There’s nothing so multifaceted in value as something old and sentimental. A great grandmother’s ring may hold financial value as well as the memories of her when she passes to the granddaughter, who never saw her relative’s youth.
There’s a question in the back of my mind when I stare down at the dusty items at a flea market.
Did they ever think that their silverware or cooling fans would ever be fought over by angry collectors?
Simple items of function are sometimes the highest bids at auction and bring collectors from miles around. So what do people think when the trinket that held no value at all to them sells for a hundred dollars?
Think back to that grandmother’s ring… if it’s mere costume jewelry or a real sapphire, the granddaughter would still keep it. However, what compelled the grandmother to share this one item with her relative is the true mystery. When by happenstance or purpose, it’s so curious to me that people think to hold onto certain items. In an economy and society that is now emphasizing minimalism and efficiency, we may not be able to afford to keep trinkets and treasures much longer.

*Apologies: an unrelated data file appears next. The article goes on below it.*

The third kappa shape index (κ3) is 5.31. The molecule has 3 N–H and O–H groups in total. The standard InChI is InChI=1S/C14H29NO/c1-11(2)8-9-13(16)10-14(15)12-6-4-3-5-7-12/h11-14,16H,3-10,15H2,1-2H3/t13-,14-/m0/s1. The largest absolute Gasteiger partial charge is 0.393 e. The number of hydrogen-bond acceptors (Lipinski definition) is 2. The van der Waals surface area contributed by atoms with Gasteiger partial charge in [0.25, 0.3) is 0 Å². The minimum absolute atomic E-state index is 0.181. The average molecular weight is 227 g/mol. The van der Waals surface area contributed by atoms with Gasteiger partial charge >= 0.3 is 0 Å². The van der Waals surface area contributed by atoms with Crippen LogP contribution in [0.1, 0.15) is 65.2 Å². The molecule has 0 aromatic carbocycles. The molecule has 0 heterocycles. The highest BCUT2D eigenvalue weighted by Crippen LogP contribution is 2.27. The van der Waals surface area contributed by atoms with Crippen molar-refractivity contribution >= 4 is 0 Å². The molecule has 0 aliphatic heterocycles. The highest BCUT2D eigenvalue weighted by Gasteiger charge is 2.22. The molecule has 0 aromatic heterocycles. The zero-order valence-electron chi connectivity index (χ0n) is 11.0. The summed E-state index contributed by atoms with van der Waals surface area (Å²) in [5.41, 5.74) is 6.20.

So we need to think ahead to what we own now and what we should keep.
My saying is “Buy it once and buy it right.” In the past, people didn’t have fifteen rings in their jewelry box unless they had wealth. Those of average income had one or two gowns, not a whole closet full. This is probably the reason they never had to think about keeping things for the future. Those few items were the only things they had. Why would they ever imagine getting rid of them?
People go to Wal-mart multiple times per week, buying things they don’t need. I’m guilty as well. If we just educate ourselves with one thing from the golden generation, we should take with it that one phrase. “Buy it once and buy it right.” Keep only the things that are the most valuable to you, financially and sentimentally. Eliminate the garbage and purge your belongings. Simplicity and minimalism are the best concepts to collect by.